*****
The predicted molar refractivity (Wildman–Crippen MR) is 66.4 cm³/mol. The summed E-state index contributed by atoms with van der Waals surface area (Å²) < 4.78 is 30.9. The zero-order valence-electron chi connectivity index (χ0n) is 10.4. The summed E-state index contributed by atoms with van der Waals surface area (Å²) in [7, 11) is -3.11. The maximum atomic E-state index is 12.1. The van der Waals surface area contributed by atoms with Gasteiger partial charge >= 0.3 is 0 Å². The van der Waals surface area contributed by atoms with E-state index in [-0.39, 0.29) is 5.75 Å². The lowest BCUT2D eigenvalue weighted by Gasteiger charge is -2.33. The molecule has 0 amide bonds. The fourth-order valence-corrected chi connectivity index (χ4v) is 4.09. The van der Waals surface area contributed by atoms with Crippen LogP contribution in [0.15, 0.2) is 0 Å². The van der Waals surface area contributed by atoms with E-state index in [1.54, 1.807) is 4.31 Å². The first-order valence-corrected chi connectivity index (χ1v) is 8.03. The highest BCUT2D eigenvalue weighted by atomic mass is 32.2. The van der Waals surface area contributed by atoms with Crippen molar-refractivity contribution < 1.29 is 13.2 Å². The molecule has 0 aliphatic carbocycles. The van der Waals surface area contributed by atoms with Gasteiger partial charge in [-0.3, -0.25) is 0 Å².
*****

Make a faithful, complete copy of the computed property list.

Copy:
The predicted molar refractivity (Wildman–Crippen MR) is 66.4 cm³/mol. The summed E-state index contributed by atoms with van der Waals surface area (Å²) < 4.78 is 30.9. The zero-order valence-electron chi connectivity index (χ0n) is 10.4. The summed E-state index contributed by atoms with van der Waals surface area (Å²) in [7, 11) is -3.11. The maximum atomic E-state index is 12.1. The van der Waals surface area contributed by atoms with Gasteiger partial charge >= 0.3 is 0 Å². The van der Waals surface area contributed by atoms with E-state index in [-0.39, 0.29) is 5.75 Å². The lowest BCUT2D eigenvalue weighted by Gasteiger charge is -2.33. The molecule has 0 amide bonds. The fourth-order valence-corrected chi connectivity index (χ4v) is 4.09. The van der Waals surface area contributed by atoms with Crippen LogP contribution in [0.15, 0.2) is 0 Å². The van der Waals surface area contributed by atoms with E-state index in [1.54, 1.807) is 4.31 Å². The first-order valence-corrected chi connectivity index (χ1v) is 8.03. The highest BCUT2D eigenvalue weighted by atomic mass is 32.2. The van der Waals surface area contributed by atoms with Crippen molar-refractivity contribution < 1.29 is 13.2 Å². The molecule has 0 aliphatic carbocycles. The van der Waals surface area contributed by atoms with Gasteiger partial charge in [-0.3, -0.25) is 0 Å².